ACQUITY BEH Shield RP18, 2.1 x 50 mm, 1.7 μm

ACQUITY BEH Phenyl, 2.1 x 50 mm, 1.7 μm

ACQUITY HSS C18 SB, 2.1 x 50 mm, 1.8 μm


10 mM Ammonium Formate, pH 3.0

10 mM Ammonium Acetate, pH 6.5

10 mM Ammonium Bicarbonate, pH 9.0

Organic mobile phases:

Acetonitrile Methanol


2% B to 95% B

Gradient time:

3 min lower bound 10 min upper bound

Flow rate:

0.25 to 0.60 mL/min

Column temp.:

35 °C to 60 °C

Gradient range:

2% B to 80% B lower bound

2% B to 95% B upper bound

Gradient time:

2 min lower bound

6 min upper bound

The next phase was to run a Method Optimization using the column and mobile phase selections determined from the Rapid Screen. An experimental design was created to optimize for the secondary effectors of selectivity:

Flow rate:

0.25 to 0.60 mL/min

Column temp.:

35 °C to 60 °C

Gradient range:

2% B to 80% B lower bound

2% B to 95% B upper bound

Gradient time:

2 min lower bound

6 min upper bound

Results and Discussion

In order to demonstrate this method development workflow, a mixture of 11 acidic, basic, and neutral compounds was prepared and a UPLC method was developed using Fusion AE. A rapid screening experiment was run evaluating four column chemistries, three buffer pHs, two organic mobile phases, and gradient time.

After running the experimental design on the ACQUITY UPLC System, the results were imported into Fusion AE and analyzed. The Automated Optimizer used the goals set for the method and determined the best conditions to be the ACQUITY UPLC BEH C18 Column with pH 9.0 buffer, acetonitrile as the organic mobile phase and a gradient time of 3 min (Figure 4). The results for the C18 column are easily visualized using the overlay graph (Figure 5). The unshaded region indicates the conditions where all of the mean performance goals were achieved.

Rapid screening optimizer results Figure 4. Rapid screening optimizer results.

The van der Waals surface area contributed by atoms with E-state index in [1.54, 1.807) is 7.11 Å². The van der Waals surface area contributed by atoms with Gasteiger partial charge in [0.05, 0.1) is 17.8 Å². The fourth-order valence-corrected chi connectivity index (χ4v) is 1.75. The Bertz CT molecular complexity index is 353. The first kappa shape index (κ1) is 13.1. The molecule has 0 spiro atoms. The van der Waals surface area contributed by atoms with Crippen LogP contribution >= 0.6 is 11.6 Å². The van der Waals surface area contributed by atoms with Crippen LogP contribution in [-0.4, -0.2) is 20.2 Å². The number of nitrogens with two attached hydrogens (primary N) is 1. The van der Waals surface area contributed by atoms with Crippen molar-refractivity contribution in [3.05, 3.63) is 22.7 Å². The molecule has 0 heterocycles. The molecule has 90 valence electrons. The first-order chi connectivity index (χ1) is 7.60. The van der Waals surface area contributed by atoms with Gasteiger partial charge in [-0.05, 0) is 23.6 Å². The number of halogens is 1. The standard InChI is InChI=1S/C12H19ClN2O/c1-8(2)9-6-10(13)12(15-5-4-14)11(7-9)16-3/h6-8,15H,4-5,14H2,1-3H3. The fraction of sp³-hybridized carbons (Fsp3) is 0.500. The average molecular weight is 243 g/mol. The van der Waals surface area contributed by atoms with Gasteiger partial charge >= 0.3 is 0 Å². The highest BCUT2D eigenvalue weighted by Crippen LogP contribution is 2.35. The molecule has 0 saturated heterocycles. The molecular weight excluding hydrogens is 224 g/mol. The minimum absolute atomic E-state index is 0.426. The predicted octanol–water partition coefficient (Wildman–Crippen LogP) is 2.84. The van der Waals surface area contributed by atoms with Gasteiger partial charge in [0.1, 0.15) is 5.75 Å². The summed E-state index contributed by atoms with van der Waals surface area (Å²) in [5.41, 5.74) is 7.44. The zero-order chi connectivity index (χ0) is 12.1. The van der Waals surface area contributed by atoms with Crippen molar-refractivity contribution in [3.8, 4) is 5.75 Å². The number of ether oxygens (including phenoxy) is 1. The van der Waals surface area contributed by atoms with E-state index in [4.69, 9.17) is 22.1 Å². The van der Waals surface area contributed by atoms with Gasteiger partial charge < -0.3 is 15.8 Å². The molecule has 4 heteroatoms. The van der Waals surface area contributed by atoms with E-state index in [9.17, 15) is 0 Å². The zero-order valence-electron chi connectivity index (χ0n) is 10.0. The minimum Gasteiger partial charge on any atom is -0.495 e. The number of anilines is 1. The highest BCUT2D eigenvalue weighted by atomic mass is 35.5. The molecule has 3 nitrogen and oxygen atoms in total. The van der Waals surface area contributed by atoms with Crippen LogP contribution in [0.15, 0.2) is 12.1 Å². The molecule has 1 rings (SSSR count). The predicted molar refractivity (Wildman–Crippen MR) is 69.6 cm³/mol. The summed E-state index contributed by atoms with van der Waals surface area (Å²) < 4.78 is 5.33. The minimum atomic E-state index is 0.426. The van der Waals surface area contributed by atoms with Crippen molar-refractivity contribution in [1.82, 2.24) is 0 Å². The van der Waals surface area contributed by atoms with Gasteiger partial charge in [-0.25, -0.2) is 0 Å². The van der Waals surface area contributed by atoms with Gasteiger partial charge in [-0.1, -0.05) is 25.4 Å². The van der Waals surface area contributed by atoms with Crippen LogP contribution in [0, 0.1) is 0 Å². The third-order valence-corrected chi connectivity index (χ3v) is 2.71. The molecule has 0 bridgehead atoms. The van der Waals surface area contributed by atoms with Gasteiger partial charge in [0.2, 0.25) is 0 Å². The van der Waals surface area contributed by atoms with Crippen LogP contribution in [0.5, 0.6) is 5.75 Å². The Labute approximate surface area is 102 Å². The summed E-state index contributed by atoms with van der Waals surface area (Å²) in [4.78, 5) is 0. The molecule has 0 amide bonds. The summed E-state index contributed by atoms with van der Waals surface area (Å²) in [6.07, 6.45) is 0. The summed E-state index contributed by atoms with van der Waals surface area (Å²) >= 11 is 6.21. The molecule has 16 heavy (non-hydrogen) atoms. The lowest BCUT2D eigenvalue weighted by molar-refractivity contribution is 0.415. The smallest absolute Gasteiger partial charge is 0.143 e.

Rapid screening overlay graph Figure 5. Rapid screening overlay graph, C18 column/acetonitrile.

The UPLC results obtained for this optimization run were analyzed in Fusion AE. Different types of interactions between variables including linear additive effects, simple interactions, and complex interactions were observed using the Multiple Response Surface Plots and the Multiple Response Effects Plots (Figures 6 and 7). Goals for the method were set for number of peaks, USP resolution of peaks, peak widths, USP tailing, retention time of the last peak, along with robustness measurements for these responses. The Automated Optimizer calculated the best conditions to meet our mean performance goals and robustness criteria and identified the predicted results for these conditions (Figure 8).

Method optimization, multiple response surface plots Figure 6. Method optimization, multiple response surface plots.
Method optimization, multiple response effects plots Figure 7. Method optimization, multiple response effects plots.
Method optimization, optimizer results Figure 8. Method optimization, optimizer results.

The Overlay Graph (Figure 9) clearly shows within the unshaded region the conditions where our mean performance goals and robustness criteria are achieved, defining the Design Space. Within the Design Space a square region can be selected to define the Operating Space where any change in the conditions within this region would not be considered a change in the chromatographic method based on our interpretation of ICH Q2A.

Method optimization, overlay plot Figure 9. Method optimization, overlay plot.

In order to verify that the optimized method will perform as expected, the Automated Optimizer prediction was exported to Empower 2 and run on the ACQUITY UPLC. The resulting chromatogram (Figure 10) shows an excellent separation in less than 5 minutes with good resolution between all 11 compounds (including an impurity) and good peak shape. Comparing the result table (Figure 11) with the predicted results from the Automated Optimizer indicates that the experimental results all meet or exceed the predicted results for the optimized method.

This entire method development process, including the Rapid Screening and the Method Optimization, required two days to obtain a final method.

Optimized method exported and run on ACQUITY UPLC Figure 10. Optimized method exported and run on ACQUITY UPLC.
Results of optimized method run on ACQUITY UPLC Figure 11. Results of optimized method run on ACQUITY UPLC.


Fusion AE Method Development Software with Empower 2 CDS and ACQUITY UPLC provides an ideal platform for method development using a QbD with Design of Experiments approach allowing scientists to develop the best possible methods faster and with greater confidence and method knowledge.

Using Fusion AE in combination with ACQUITY UPLC, the time required to develop optimized, robust LC methods can be reduced from weeks/months to days. The use of ACQUITY UPLC or ACQUITY UPLC H-Class systems dramatically increases the speed of the method development process while reducing solvent consumption for an overall increase in productivity and decrease in laboratory costs.

720003463, April 2010